Walking in naturalized landfill areas improves mood, connection to nature

Need a pick-me-up? Just head out to the nearest landfill – one that’s been converted to a park, that is.

New Brock University research shows strolling through green space that was once a landfill has positive impacts on mood and physical health and encourages a feeling of connectedness to nature.

“No one has really ever looked, experimentally, at the extent to which these naturalized landfills are beneficial for mood and overall well-being and yet, we’re restoring these landfills all over the country and the world,” says Shawn Geniole, graduate student and lead author of the study published June 27 in the journal Ecopsychology.

The research team divided 31 participants into two groups. At different times during a one-week period, those in the first group strode through the Glenridge Quarry Naturalization Site in St. Catharines while participants in the other group did the same in an adjacent business and commercial zone, which the team called an “urban” area.

Participants returned one week later – at the same time and day – to walk the opposite route, so that all participants eventually experienced both the nature and urban routes.

Before each walk, participants underwent a battery of tests that measured their mood, alertness, attention level, and amount of cortisol and testosterone in their saliva.

Researchers administered the same tests after each walk, with two additional questionnaires. One rated participants’ relationship with the natural environment and the other asked them about what they noticed – air quality, number of trees and building, etc. – in both areas.

By analyzing the before-and-after test results of each walk and then comparing these with results from the other walk, the researchers came up with a number of findings, including:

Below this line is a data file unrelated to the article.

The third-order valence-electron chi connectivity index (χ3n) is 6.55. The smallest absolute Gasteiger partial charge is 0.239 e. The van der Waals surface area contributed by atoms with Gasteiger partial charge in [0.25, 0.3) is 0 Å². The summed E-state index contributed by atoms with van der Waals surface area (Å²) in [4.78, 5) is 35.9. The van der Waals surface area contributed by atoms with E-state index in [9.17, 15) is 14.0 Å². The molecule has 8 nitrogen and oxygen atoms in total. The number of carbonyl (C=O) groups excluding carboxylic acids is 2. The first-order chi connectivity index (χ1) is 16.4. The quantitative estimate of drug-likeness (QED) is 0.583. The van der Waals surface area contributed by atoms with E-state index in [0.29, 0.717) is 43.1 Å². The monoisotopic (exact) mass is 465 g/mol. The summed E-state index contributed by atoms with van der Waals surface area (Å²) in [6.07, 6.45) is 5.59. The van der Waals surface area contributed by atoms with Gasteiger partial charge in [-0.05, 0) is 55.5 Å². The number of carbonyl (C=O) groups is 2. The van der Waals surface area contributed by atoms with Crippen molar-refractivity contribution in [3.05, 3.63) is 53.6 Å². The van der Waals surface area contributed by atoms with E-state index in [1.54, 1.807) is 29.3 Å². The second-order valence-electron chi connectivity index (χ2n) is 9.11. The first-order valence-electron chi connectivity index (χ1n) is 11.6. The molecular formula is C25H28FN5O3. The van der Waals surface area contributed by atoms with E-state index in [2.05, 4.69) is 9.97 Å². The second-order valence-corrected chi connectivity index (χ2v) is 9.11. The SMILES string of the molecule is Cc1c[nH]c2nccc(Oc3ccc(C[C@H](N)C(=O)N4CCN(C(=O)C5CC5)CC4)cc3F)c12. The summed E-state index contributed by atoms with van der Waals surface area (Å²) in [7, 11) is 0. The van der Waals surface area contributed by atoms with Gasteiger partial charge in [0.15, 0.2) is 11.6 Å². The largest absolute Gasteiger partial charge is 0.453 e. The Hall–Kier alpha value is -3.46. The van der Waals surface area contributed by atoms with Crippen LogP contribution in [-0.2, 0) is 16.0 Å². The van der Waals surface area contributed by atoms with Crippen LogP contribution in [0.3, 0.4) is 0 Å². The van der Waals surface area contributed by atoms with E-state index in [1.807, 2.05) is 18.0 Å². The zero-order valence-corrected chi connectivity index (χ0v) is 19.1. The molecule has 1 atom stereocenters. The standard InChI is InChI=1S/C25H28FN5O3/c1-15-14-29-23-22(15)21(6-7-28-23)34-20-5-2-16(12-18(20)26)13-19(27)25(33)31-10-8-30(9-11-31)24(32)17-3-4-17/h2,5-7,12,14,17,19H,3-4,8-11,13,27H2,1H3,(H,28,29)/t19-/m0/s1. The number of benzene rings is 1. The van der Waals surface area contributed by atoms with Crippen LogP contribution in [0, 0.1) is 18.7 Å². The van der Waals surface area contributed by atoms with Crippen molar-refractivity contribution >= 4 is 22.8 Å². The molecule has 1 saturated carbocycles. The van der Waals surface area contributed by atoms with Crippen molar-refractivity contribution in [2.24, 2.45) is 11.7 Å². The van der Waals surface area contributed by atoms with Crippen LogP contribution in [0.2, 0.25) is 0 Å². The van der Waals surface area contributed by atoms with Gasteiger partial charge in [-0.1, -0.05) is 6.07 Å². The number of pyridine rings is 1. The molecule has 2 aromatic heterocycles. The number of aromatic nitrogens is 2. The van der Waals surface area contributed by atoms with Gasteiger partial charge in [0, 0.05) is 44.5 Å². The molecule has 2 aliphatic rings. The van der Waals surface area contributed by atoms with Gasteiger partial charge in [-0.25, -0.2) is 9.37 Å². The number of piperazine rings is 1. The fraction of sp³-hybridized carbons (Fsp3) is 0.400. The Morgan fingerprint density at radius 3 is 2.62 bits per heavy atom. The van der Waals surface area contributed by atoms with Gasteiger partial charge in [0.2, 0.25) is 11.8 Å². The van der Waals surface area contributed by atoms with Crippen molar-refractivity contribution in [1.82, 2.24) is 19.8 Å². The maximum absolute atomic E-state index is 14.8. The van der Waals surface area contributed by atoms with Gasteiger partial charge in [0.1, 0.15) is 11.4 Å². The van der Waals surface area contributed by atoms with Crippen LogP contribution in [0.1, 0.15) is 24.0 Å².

• both walks increased alertness and attention
  • stress levels, as measured by cortisol levels, decreased after both the urban and the nature walks to the same degree
  • participants’ mood improved with the naturalized landfill walk but not with the urban walk
  • overall, the naturalized landfill walk increased participants’ connectedness to nature more than the urban walk
  • participants reporting high connectedness to nature showed almost equal benefits to nature, but for those saying they do not feel connected to nature, their mood decreased during the urban walk and increased during the naturalized landfill walk

“The main finding is that, although you get positive benefits from both walks, mood improvement was really specific to walking in nature,” says Professor of Psychology Cheryl McCormick, the research team’s leader.

“So, you can get some stress reduction and attention control increase in both walks, but the real psychological and health benefits – an improvement in mood – came from the naturalized landfill walk.”

Geniole says he hopes the team’s research findings will translate into land use policies and measures that increase not only the number of revitalized landfill sites but green spaces in general in cities and towns.

“There’s a crazy amount of unused space in urban areas around the world called ‘brownfields’ where factories or landfills used to be,” he says.

“Converting these brownfields into nature areas presents people the opportunity to improve their quality of life without having to drive six hours up north to get away,” he says. “It’s a mini-escape. What we’re showing is some pretty big benefits in boosting mood.”

Geniole adds that the value of houses near these green spaces also goes up.

The Brock study – “Restoring land and mind: The benefits of an outdoor walk on mood are enhanced in a naturalized landfill area relative to its neighbouring urban area” – comes at a time of rapid urbanization worldwide.

The study quotes various research findings that:

  • more than half of the earth’s population live in urban areas compared to 30 per cent in 1950
  • people spend, on average, 93 per cent of their lives indoors, with nature-related recreational activities dropping by about 25 per cent since the early 1990s
  • brownfields occupy anywhere from five to 25 per cent of major cities in North America
  • there’s an estimated five million acres of brownfields worldwide and half a million acres in the United States alone
  • people living in cities are more likely to develop mood disorders than those living in the countryside
  • the likelihood of developing schizophrenia increases with the degree of exposure to an urban environment

“Those are the people who need nature most, the ones who are least connected with it,” says McCormick. “They might be most susceptible to the harmful effects of urbanization.”

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